One of my new favorite songs is actually a classic. Disturb’s cover of The Sounds Of Silence is one of the most beautiful, haunting songs I have heard in a very long time.
It reminds me that this song, is still as powerful in 2017 as it was in late 60’s. The basic message of the song to be quiet and listen to one another. Given our present fractured political climate, it feels right to re-introduce the song to a new generation. Instead of yelling over each other, this country and this world would be a better place if we actually understood what it is to listen to others.
Songs are more powerful than we think they have. Songs can move mountains, change the world, change an opinion. This song is one of those songs.
That is the reason it is one of my new favorite songs.
There are some movies that are, for lack of a better term, so forgettable, that you walk out of the theater almost immediately forgetting that you saw the film.
Then there are some films that are loved and cherished, that decades after their premiere, they are still being talked about. This year celebrates the anniversaries of three memorable and loved films: The Graduate (1967), celebrating its 50th anniversary, Annie Hall (1977), celebrating its 40th anniversary and A League Of Their Own (1992), celebrating it’s 25 year anniversary.
The Graduate (1967)
Benjamin Braddock (Dustin Hoffman) is a young man in his early 20’s just trying to figure life in general, as many of us do at that age. While dating Elaine Robinson (Katharine Ross), he is sleeping with her mother, Mrs. Robinson (Anne Bancroft).
What makes this film brilliant is that Benjamin Braddock speaks to all 20 somethings who are just trying to figure out life in general. Included in the recipe for a film that stands the test of time is the immortal soundtrack by Simon and Garfunkel and a narrative that would have never even seen the light of day ten years before. The Graduate represents a small, but important change in not just Hollywood, but the overall cultural shift that was slowly changing the world.
Annie Hall is the romantic comedy. Ditzy Annie Hall (Diane Keaton) is dating neurotic Alvy Singer (Woody Allen). That is until they break up and Alvy is reminiscing about their relationship.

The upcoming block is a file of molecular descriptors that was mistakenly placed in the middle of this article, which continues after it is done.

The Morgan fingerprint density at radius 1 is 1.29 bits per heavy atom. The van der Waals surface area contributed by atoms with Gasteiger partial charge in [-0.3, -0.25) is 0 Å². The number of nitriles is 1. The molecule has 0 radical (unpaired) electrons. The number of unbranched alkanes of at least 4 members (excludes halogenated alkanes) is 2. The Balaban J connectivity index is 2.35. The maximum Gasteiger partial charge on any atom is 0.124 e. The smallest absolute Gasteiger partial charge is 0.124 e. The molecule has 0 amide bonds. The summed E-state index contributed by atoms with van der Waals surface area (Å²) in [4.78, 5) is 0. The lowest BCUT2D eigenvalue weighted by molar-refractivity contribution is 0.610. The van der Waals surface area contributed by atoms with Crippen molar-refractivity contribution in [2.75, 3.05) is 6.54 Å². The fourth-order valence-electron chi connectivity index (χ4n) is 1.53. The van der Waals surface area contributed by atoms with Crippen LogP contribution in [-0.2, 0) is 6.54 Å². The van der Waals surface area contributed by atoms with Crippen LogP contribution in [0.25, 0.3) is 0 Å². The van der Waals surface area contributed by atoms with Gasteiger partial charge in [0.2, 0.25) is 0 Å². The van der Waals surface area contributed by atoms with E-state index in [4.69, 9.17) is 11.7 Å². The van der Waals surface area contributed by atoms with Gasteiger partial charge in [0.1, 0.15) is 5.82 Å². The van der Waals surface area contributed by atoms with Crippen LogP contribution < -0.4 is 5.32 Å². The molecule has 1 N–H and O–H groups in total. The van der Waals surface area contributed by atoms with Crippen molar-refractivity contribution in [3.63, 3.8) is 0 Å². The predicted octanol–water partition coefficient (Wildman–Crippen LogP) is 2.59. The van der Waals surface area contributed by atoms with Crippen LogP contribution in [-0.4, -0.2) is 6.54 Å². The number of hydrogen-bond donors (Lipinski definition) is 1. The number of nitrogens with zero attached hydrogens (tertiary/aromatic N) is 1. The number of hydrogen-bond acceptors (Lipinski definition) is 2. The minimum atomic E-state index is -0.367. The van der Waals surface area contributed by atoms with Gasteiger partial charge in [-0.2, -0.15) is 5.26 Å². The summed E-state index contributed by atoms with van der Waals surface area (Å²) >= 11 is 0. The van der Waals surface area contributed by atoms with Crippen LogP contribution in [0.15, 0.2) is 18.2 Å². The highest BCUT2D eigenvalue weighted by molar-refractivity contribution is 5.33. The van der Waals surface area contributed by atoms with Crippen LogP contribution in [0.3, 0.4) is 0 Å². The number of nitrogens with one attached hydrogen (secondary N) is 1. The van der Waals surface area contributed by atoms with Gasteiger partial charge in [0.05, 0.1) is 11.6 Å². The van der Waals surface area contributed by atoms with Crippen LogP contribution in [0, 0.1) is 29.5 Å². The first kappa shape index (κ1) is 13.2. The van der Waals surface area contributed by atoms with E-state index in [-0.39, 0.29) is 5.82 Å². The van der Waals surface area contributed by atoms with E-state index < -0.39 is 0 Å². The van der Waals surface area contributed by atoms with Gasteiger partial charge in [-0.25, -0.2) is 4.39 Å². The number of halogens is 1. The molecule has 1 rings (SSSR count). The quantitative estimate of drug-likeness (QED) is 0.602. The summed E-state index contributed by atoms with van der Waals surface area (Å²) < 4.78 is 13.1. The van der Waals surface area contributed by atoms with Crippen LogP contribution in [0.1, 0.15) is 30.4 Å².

I love this movie for a number of reasons. It is one of New York City’s most iconic films. I also love that neither Annie or Alvy are the ideal romantic comedy leads and the ending is not the typical Hollywood/fairy tale ending. Instead of a glossed over, predictable narrative, Allen and his co-screenwriter, Marshall Brickman write about a real relationship and are not afraid to show the bumps in the road that sometimes occur in a romantic relationship.
A League of Their Own (1992)
During World War II, while the men are away fighting the Axis powers, the woman occupy the roles the men left behind. Sisters Dottie (Geena Davis) and Kit (Lori Petty) join the All-American Girls Professional Baseball League, a baseball league made entirely up of female players. While the league gains fans and popularity, a rivalry erupts between the sisters.
A League Of Their Own originally hit theaters when I was a kid. I loved it 25 years ago and I still love it today. I love the quotable dialogue, I love the complicated and real female characters (which today are still not seen as often as they should be) and I love that these women paved the way, in their own small way for the success not just in sports, but in life for future generations of women. I also have a little bit of an obsession with music from the 1940’s, the soundtrack of this film makes me very happy.
The films above were meant to stand the test of time. Many films are forgettable, these films will live forever in the minds of fans and critics as films that will always be watched, talked about and cherished.